Butyl is a synthetic rubber formed from isobutylene and small amounts of isoprene. Like all pressure sensitive products, its performance can be modified by adding a range of elasticisers, tackifiers, resins and fillers. Whilst it is a well-proven technology, butyls are still relatively new and their nature and characteristics are yet to be fully appreciated and embraced by many industries.
The natural structure of the butyl rubber molecules render them very stable to weathering, age and heat whilst also offering stability against a wide range of non hydro-carbon based chemicals (including PVC plasticisers). Being an all-hydrocarbon material it has very low water absorption and the regular nature of the molecules allow close packing, this confers on them their uniquely low permeability to gas, air and moisture.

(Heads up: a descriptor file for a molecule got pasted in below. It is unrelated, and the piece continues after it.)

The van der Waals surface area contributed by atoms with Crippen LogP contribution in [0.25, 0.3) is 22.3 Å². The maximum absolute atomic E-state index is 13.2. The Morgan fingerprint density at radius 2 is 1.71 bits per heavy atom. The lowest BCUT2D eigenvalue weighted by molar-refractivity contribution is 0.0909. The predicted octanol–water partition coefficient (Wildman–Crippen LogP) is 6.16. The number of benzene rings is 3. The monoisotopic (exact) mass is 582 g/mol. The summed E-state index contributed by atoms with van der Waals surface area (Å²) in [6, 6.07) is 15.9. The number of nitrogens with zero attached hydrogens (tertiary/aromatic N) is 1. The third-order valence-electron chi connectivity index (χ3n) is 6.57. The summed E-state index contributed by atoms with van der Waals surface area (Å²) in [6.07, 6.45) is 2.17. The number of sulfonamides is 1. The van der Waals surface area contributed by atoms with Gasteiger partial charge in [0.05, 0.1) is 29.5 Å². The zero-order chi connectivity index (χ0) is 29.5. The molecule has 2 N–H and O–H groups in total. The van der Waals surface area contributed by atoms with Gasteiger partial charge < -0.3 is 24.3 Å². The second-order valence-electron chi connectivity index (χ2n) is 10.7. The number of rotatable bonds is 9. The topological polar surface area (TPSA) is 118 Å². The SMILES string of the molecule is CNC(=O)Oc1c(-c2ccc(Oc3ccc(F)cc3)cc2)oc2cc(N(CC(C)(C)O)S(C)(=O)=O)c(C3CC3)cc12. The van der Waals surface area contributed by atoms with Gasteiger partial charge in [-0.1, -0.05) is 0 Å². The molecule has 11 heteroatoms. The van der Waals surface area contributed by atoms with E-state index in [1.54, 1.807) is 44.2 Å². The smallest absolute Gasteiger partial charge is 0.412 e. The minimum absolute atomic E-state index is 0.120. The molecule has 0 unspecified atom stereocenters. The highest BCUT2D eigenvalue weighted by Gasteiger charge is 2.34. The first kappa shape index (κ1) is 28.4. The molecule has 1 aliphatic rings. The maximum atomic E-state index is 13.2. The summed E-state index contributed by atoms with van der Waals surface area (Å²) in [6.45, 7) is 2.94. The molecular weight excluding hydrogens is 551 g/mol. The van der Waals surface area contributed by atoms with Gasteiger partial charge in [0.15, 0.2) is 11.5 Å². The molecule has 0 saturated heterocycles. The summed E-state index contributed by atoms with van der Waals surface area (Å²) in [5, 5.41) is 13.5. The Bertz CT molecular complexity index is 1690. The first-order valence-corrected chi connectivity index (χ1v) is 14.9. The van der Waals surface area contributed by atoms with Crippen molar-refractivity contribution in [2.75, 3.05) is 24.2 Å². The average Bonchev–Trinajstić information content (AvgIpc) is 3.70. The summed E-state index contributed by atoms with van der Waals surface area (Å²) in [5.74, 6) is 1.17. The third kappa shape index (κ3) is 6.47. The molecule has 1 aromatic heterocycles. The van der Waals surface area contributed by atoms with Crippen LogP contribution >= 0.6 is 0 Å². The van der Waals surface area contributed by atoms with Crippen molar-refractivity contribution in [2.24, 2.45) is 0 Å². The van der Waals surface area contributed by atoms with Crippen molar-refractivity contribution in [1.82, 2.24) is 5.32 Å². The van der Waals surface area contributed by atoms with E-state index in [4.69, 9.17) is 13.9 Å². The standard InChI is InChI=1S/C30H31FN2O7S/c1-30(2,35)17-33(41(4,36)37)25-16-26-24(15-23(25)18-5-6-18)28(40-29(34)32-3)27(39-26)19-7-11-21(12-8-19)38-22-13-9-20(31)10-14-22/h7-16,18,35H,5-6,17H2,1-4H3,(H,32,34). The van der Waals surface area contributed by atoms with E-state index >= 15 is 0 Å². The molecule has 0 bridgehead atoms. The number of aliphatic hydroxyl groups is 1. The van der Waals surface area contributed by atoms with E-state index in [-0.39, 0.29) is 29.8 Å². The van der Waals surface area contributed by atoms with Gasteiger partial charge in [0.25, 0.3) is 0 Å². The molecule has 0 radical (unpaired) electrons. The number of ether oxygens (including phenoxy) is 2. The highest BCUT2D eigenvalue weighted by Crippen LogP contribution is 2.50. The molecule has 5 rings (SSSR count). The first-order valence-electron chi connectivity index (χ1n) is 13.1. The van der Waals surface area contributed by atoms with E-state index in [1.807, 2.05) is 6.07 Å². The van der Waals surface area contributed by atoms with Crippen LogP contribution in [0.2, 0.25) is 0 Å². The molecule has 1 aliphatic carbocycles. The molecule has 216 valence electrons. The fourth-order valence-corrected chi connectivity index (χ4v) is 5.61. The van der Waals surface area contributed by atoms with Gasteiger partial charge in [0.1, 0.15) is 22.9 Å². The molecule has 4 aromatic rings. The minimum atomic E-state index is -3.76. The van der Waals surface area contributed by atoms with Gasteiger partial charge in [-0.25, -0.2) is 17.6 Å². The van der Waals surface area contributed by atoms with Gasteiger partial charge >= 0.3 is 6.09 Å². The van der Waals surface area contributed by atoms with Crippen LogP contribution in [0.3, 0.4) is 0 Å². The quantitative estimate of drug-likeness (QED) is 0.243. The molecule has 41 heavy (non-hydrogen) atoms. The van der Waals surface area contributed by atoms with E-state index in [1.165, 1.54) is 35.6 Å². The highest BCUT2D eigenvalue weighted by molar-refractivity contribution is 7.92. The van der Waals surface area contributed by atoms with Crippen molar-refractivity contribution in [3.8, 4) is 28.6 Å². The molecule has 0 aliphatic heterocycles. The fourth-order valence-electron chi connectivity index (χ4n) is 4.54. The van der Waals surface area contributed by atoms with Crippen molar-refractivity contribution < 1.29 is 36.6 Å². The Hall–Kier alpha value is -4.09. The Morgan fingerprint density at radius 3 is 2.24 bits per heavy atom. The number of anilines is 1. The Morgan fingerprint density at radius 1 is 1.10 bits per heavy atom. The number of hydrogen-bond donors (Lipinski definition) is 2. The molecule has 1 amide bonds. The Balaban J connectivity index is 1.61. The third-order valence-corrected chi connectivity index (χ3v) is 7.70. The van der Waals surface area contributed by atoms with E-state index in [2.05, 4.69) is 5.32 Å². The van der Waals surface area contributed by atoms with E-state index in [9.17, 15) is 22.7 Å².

Another important feature of the butyl molecules is that they exhibit virtually no tendency to crystallize and depend upon molecular entanglement or crosslinking for their internal strength. This, combined with the amorphous character of the polymer, confers on the product high flexibility, permanent tack and resistance to shock. Additionally, these valuable properties are retained over a wide temperature range making butyls suitable for use in all climatic extremes.
Butyls are non-toxic and free from Volatile Organic Content and so may find applications as replacement for solvent based adhesive systems.